In speaking with the vending and convenience service industry’s leaders, I was most impressed with their ingenuity. In this issue you will read about how some vendors met a challenge, or transformed a difficult situation into an opportunity.
I have had the pleasure of serving on CAMA’s board of directors for eleven years, and once again, I am astonished at all the changes within our industry over this time. Over these past eleven years, I have had the pleasure of working with CAMA’s directors of the board, who have ensured we have evolved as an association.
Balzac’s Coffee Roasters had grown from a small café in Stratford, Ontario into a successful chain within a relatively short stretch of time. It can be a challenge for any company to scale up effectively, but Balzac’s managed to grow into a series of artful spaces that retain local characteristics without using cookie-cutter branding to establish itself as a chain.
With the Canadian Coffee, Tea & Water show coming up, and HostMilano around the corner, operators and distributors are looking at how the HoReCa (Hotel, Restaurant and Catering) industry is dealing with coffee’s growing popularity. Studies by Restaurants Canada and Europe’s Ulisse Information System indicate that people want better quality coffee, and are willing to both pay more, or go an extra distance to satisfy their craving.
Anything that provides our operators and our membership the ability to increase business, is a good thing for CAMA members. Cashless vending offers another form of payment, and any time you can provide an alternate form of payment, you have the potential for picking up new clientele,” says CAMA president, Chris Stegehuis.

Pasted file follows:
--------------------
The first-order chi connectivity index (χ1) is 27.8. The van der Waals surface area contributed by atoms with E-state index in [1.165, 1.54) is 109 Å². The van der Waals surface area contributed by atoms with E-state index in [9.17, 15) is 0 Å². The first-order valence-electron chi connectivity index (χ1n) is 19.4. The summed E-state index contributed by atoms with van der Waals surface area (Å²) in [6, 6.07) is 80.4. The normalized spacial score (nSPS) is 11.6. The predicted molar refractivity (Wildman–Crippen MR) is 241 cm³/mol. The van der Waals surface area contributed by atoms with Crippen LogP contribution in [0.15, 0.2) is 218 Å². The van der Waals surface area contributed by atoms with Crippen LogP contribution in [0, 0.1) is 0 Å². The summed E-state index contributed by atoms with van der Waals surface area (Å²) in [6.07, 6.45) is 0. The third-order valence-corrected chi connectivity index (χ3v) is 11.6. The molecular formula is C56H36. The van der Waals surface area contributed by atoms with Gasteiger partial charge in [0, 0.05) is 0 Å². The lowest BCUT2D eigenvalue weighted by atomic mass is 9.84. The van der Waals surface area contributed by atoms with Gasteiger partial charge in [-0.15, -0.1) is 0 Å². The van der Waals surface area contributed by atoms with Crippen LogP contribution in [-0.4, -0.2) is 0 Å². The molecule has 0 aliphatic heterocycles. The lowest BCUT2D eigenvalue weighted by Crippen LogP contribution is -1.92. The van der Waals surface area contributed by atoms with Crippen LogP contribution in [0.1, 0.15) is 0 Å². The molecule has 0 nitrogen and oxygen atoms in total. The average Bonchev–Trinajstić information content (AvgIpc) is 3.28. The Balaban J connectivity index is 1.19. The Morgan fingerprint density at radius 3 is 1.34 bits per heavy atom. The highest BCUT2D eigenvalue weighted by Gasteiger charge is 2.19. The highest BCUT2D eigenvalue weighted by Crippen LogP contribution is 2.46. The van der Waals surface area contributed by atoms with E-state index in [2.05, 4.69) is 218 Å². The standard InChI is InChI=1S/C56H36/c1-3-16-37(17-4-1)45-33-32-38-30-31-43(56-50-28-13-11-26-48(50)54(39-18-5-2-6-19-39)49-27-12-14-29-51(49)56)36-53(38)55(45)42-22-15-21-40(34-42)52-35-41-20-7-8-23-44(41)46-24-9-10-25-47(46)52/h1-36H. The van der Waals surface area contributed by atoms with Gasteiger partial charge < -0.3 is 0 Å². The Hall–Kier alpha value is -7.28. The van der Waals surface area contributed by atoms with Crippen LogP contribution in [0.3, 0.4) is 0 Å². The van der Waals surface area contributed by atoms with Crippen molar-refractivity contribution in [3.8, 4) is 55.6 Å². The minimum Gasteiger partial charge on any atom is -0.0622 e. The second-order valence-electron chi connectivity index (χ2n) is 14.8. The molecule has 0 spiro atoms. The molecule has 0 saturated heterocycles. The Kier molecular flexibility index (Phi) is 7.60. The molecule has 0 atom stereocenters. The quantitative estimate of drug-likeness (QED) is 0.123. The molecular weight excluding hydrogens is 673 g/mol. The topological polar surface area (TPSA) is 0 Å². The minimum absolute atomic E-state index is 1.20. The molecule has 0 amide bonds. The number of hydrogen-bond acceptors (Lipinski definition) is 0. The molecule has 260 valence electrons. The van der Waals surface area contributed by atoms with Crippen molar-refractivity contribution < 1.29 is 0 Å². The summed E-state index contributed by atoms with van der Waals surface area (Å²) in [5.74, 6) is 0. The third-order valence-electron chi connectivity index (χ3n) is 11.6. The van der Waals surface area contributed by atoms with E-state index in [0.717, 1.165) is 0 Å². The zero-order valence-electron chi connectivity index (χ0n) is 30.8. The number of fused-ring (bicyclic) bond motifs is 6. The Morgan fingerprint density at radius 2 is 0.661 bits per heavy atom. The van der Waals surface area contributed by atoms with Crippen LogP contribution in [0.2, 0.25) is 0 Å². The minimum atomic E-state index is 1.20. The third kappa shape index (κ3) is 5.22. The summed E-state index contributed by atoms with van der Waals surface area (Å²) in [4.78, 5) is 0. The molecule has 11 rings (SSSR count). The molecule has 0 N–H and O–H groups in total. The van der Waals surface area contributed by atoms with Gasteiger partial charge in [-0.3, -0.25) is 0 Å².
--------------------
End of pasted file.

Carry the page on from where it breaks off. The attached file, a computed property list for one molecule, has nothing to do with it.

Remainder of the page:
The way we’re doing business is changing. When the first unattended, coin-operated vending machine, or “automat” was unveiled in 1880 in England, dispensing postcards, entrepreneurs knew a business opportunity when they saw one.
The current president of CAMA, Chris Stegehuis took some time out of his busy day to share his hopes and enthusiasm for the upcoming CAMA 2018 Expo. The Ontario-born Stegehuis speaks with great affection for his former childhood home and hopes to share some of the rural beauty of the area with the CAMA Expo’s attendees.
When I asked the Canadian Automatic Merchandising Association’s (CAMA) new president Chris Stegehuis how he embarked upon a career in the vending industry, his story — like many of ours — involved a bit of coincidence. His post-secondary study had him pointed towards a career in golf course management but an off-season job with a vending company made him pivot.
When Black Box Vending opened its doors for business in 1995, dial up modems were cutting edge technology, Bill Clinton was president and DVDs were newly launched. It boggles the mind to think how far we’ve come in terms of technological advancement. It boggles the mind to think about how profoundly technological advancement has impacted the vending industry. For Black Box Vending; embracing change has helped them avoid becoming irrelevant.
Lewiston, NY – Ted Morton founded Casco Bay Vending in Lewiston in 2008 with two employees and a vision. The Business Sun Journal reports. | READ MORE
Tic Tac Cola!The Ferrero Group launched Tic Tac Coca-Cola: a meeting of…
Flow Alkaline Spring Water makes waves at GBWAFlow Alkaline Spring Water announced that Flow has been named…
Electrolux Professional launches new brand, new productsAt the Host Milano exhibition (Oct. 18 – 22 in…
BeReal edible cookie dough available in snack-packsHealthy snacking innovators BeReal Doughs have created a fun new…